“Isaac has played well here in the past and we expect that he'll continue to do that,” Eagles offensive coordinator Mike Groh said. “He probably didn't play his best game on Sunday night and I think he'd probably say the same.”

It’s easy to forget Seumalo is still relatively inexperienced. While this is the former third-round draft pick’s fourth season, he’s started just 19 games as a pro including playoffs.

Naturally, he’s going to take some lumps. It’s part of the process.

“As an offensive lineman, you’re going to have your ups and downs,” Brandon Brooks said. “The biggest thing that I’ve always been most proud of Isaac about is no matter what happens, he comes the next day with a hard hat and ready to work.

“You either have good games or learning experiences. It was a learning experience for him. He’ll bounce back.”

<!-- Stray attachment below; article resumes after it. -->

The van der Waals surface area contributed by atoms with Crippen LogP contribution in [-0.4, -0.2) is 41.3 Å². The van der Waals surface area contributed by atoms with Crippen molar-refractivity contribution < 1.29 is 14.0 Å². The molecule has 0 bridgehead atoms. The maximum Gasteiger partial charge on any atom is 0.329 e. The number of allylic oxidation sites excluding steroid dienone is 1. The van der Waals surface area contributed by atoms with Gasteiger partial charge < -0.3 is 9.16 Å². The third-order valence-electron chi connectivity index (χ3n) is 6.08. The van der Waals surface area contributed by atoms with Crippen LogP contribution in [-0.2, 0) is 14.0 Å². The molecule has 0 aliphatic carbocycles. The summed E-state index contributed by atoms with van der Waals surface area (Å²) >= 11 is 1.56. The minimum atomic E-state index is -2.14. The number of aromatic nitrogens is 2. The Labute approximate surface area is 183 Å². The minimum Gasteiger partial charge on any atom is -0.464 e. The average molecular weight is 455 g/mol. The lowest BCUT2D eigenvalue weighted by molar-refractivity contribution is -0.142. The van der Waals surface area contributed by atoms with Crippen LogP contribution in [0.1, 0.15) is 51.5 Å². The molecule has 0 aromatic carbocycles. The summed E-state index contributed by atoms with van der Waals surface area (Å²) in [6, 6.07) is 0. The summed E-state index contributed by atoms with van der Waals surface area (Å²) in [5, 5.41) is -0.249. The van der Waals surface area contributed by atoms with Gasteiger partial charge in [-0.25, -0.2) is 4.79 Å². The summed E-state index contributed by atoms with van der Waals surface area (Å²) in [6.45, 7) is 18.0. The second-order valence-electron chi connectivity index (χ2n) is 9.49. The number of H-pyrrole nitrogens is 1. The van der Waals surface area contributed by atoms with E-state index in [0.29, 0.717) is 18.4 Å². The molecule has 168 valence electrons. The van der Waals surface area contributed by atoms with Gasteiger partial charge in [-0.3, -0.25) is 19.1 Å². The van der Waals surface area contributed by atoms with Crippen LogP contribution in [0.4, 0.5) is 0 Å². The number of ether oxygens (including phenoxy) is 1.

Playing alongside four Pro Bowlers with 15 trips between them, Seumalo was already viewed as the unit’s weak link by default. Perhaps that statement in itself serves as a form of commentary about the expectations he faces with the Eagles.

Seumalo did not excel in Atlanta, and nobody inside the building or out is trying to claim otherwise. He also seemed to be on an upward trajectory until that point, with a string of solid outings dating back to last season.

To listen to the Eagles, the latter is the real Seumalo. The question is how long will the leash be this time around if his issues continue?



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Eagles sign long snapper Rick Lovato to 4-year contract extension

Eagles sign long snapper Rick Lovato to 4-year contract extension

A few years ago, Rick Lovato was working in his family’s restaurant, Joyce’s Subs and Pizza, in Lincroft, New Jersey, just waiting for a chance.

He wasn’t the best at making pizza, but Lovato could make a mean breakfast sandwich. 

Maybe he still can, but Lovato won’t have to worry about picking up an apron again anytime soon. He’s in the middle of what might end up being a long and profitable NFL career. 

The Eagles on Tuesday signed the 27-year-old long snapper to a four-year extension that will keep him in Philadelphia through the 2023 season.